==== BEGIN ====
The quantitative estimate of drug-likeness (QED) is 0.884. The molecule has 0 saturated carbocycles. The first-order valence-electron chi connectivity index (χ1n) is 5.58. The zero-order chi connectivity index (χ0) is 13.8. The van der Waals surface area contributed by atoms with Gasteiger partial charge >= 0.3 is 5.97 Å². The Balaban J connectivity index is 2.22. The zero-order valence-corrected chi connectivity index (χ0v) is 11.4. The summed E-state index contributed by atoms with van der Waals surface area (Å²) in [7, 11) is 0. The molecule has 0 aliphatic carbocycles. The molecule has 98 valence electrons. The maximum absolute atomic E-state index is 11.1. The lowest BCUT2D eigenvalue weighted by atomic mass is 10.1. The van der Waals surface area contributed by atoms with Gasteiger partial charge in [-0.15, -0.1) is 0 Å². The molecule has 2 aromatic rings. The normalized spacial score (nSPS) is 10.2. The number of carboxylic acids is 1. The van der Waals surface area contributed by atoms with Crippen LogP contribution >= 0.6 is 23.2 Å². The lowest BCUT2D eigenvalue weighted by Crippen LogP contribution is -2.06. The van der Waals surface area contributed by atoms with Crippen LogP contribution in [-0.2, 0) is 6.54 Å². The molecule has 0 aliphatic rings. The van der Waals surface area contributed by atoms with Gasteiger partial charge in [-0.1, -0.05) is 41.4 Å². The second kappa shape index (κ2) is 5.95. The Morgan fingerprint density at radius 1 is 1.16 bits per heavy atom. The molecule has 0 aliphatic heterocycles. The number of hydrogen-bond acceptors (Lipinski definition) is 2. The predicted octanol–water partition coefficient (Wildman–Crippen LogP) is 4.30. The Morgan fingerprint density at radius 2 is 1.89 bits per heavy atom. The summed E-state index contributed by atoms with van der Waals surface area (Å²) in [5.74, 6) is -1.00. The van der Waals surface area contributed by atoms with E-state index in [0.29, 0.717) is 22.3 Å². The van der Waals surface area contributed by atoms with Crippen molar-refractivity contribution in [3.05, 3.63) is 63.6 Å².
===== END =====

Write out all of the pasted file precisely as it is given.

The quantitative estimate of drug-likeness (QED) is 0.884. The molecule has 0 saturated carbocycles. The first-order valence-electron chi connectivity index (χ1n) is 5.58. The zero-order chi connectivity index (χ0) is 13.8. The van der Waals surface area contributed by atoms with Gasteiger partial charge >= 0.3 is 5.97 Å². The Balaban J connectivity index is 2.22. The zero-order valence-corrected chi connectivity index (χ0v) is 11.4. The summed E-state index contributed by atoms with van der Waals surface area (Å²) in [7, 11) is 0. The molecule has 0 aliphatic carbocycles. The molecule has 98 valence electrons. The maximum absolute atomic E-state index is 11.1. The lowest BCUT2D eigenvalue weighted by atomic mass is 10.1. The van der Waals surface area contributed by atoms with Gasteiger partial charge in [-0.15, -0.1) is 0 Å². The molecule has 2 aromatic rings. The normalized spacial score (nSPS) is 10.2. The number of carboxylic acids is 1. The van der Waals surface area contributed by atoms with Crippen LogP contribution >= 0.6 is 23.2 Å². The lowest BCUT2D eigenvalue weighted by Crippen LogP contribution is -2.06. The van der Waals surface area contributed by atoms with Crippen LogP contribution in [-0.2, 0) is 6.54 Å². The molecule has 0 aliphatic rings. The van der Waals surface area contributed by atoms with Gasteiger partial charge in [-0.1, -0.05) is 41.4 Å². The second kappa shape index (κ2) is 5.95. The Morgan fingerprint density at radius 1 is 1.16 bits per heavy atom. The molecule has 0 aliphatic heterocycles. The number of hydrogen-bond acceptors (Lipinski definition) is 2. The predicted octanol–water partition coefficient (Wildman–Crippen LogP) is 4.30. The Morgan fingerprint density at radius 2 is 1.89 bits per heavy atom. The summed E-state index contributed by atoms with van der Waals surface area (Å²) in [5.74, 6) is -1.00. The van der Waals surface area contributed by atoms with E-state index in [0.29, 0.717) is 22.3 Å². The van der Waals surface area contributed by atoms with Crippen molar-refractivity contribution in [3.05, 3.63) is 63.6 Å².